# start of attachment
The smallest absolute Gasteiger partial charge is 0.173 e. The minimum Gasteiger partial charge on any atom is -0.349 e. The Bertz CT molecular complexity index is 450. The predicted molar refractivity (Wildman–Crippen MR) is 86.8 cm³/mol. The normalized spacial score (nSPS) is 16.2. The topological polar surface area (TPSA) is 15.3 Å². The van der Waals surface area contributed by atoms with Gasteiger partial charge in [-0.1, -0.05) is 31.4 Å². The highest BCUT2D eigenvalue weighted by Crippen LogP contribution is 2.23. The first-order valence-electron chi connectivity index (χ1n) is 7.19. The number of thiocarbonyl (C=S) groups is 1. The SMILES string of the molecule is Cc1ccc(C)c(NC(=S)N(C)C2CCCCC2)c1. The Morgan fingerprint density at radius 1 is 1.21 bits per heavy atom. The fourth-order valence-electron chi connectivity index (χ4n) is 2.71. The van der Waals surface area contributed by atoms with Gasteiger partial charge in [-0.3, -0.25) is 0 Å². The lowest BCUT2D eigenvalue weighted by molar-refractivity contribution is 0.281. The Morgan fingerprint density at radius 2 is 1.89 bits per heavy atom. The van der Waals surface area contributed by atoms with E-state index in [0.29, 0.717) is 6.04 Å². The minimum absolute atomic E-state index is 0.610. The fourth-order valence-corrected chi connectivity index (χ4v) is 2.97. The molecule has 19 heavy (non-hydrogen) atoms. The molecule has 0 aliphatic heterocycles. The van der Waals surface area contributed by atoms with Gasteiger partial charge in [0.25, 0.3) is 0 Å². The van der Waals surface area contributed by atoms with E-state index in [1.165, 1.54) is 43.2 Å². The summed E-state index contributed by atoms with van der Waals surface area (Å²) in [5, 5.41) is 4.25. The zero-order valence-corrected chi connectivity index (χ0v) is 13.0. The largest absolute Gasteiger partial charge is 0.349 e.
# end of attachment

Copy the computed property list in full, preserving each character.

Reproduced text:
The smallest absolute Gasteiger partial charge is 0.173 e. The minimum Gasteiger partial charge on any atom is -0.349 e. The Bertz CT molecular complexity index is 450. The predicted molar refractivity (Wildman–Crippen MR) is 86.8 cm³/mol. The normalized spacial score (nSPS) is 16.2. The topological polar surface area (TPSA) is 15.3 Å². The van der Waals surface area contributed by atoms with Gasteiger partial charge in [-0.1, -0.05) is 31.4 Å². The highest BCUT2D eigenvalue weighted by Crippen LogP contribution is 2.23. The first-order valence-electron chi connectivity index (χ1n) is 7.19. The number of thiocarbonyl (C=S) groups is 1. The SMILES string of the molecule is Cc1ccc(C)c(NC(=S)N(C)C2CCCCC2)c1. The Morgan fingerprint density at radius 1 is 1.21 bits per heavy atom. The fourth-order valence-electron chi connectivity index (χ4n) is 2.71. The van der Waals surface area contributed by atoms with Gasteiger partial charge in [-0.3, -0.25) is 0 Å². The lowest BCUT2D eigenvalue weighted by molar-refractivity contribution is 0.281. The Morgan fingerprint density at radius 2 is 1.89 bits per heavy atom. The van der Waals surface area contributed by atoms with E-state index in [0.29, 0.717) is 6.04 Å². The minimum absolute atomic E-state index is 0.610. The fourth-order valence-corrected chi connectivity index (χ4v) is 2.97. The molecule has 19 heavy (non-hydrogen) atoms. The molecule has 0 aliphatic heterocycles. The van der Waals surface area contributed by atoms with Gasteiger partial charge in [0.25, 0.3) is 0 Å². The van der Waals surface area contributed by atoms with E-state index in [1.165, 1.54) is 43.2 Å². The summed E-state index contributed by atoms with van der Waals surface area (Å²) in [5, 5.41) is 4.25. The zero-order valence-corrected chi connectivity index (χ0v) is 13.0. The largest absolute Gasteiger partial charge is 0.349 e.